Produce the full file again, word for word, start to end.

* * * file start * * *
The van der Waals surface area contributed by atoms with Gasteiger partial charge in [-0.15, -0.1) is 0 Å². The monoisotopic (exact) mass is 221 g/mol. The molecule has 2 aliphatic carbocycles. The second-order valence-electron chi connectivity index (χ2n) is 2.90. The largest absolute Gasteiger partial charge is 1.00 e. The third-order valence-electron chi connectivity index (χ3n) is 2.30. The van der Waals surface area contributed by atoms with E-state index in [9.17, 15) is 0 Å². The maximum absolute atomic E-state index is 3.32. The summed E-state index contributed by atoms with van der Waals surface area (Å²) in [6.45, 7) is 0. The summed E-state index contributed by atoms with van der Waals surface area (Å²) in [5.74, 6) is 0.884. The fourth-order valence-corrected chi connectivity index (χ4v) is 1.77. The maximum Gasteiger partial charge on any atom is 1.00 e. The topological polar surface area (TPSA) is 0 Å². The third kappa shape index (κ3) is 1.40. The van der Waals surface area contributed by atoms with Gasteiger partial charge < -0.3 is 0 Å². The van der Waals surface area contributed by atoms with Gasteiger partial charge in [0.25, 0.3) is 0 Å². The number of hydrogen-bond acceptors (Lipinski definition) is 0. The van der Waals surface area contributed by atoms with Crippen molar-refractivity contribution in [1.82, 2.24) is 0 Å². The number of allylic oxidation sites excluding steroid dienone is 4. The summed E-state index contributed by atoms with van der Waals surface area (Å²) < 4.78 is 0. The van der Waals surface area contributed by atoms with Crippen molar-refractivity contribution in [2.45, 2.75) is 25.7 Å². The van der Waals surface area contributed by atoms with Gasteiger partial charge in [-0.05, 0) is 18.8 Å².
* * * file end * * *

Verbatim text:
The van der Waals surface area contributed by atoms with Gasteiger partial charge in [-0.15, -0.1) is 0 Å². The monoisotopic (exact) mass is 221 g/mol. The molecule has 2 aliphatic carbocycles. The second-order valence-electron chi connectivity index (χ2n) is 2.90. The largest absolute Gasteiger partial charge is 1.00 e. The third-order valence-electron chi connectivity index (χ3n) is 2.30. The van der Waals surface area contributed by atoms with E-state index in [9.17, 15) is 0 Å². The maximum absolute atomic E-state index is 3.32. The summed E-state index contributed by atoms with van der Waals surface area (Å²) in [6.45, 7) is 0. The summed E-state index contributed by atoms with van der Waals surface area (Å²) in [5.74, 6) is 0.884. The fourth-order valence-corrected chi connectivity index (χ4v) is 1.77. The maximum Gasteiger partial charge on any atom is 1.00 e. The topological polar surface area (TPSA) is 0 Å². The third kappa shape index (κ3) is 1.40. The van der Waals surface area contributed by atoms with Gasteiger partial charge < -0.3 is 0 Å². The van der Waals surface area contributed by atoms with Gasteiger partial charge in [0.25, 0.3) is 0 Å². The number of hydrogen-bond acceptors (Lipinski definition) is 0. The van der Waals surface area contributed by atoms with Crippen molar-refractivity contribution in [1.82, 2.24) is 0 Å². The number of allylic oxidation sites excluding steroid dienone is 4. The summed E-state index contributed by atoms with van der Waals surface area (Å²) < 4.78 is 0. The van der Waals surface area contributed by atoms with Crippen molar-refractivity contribution in [2.45, 2.75) is 25.7 Å². The van der Waals surface area contributed by atoms with Gasteiger partial charge in [-0.05, 0) is 18.8 Å².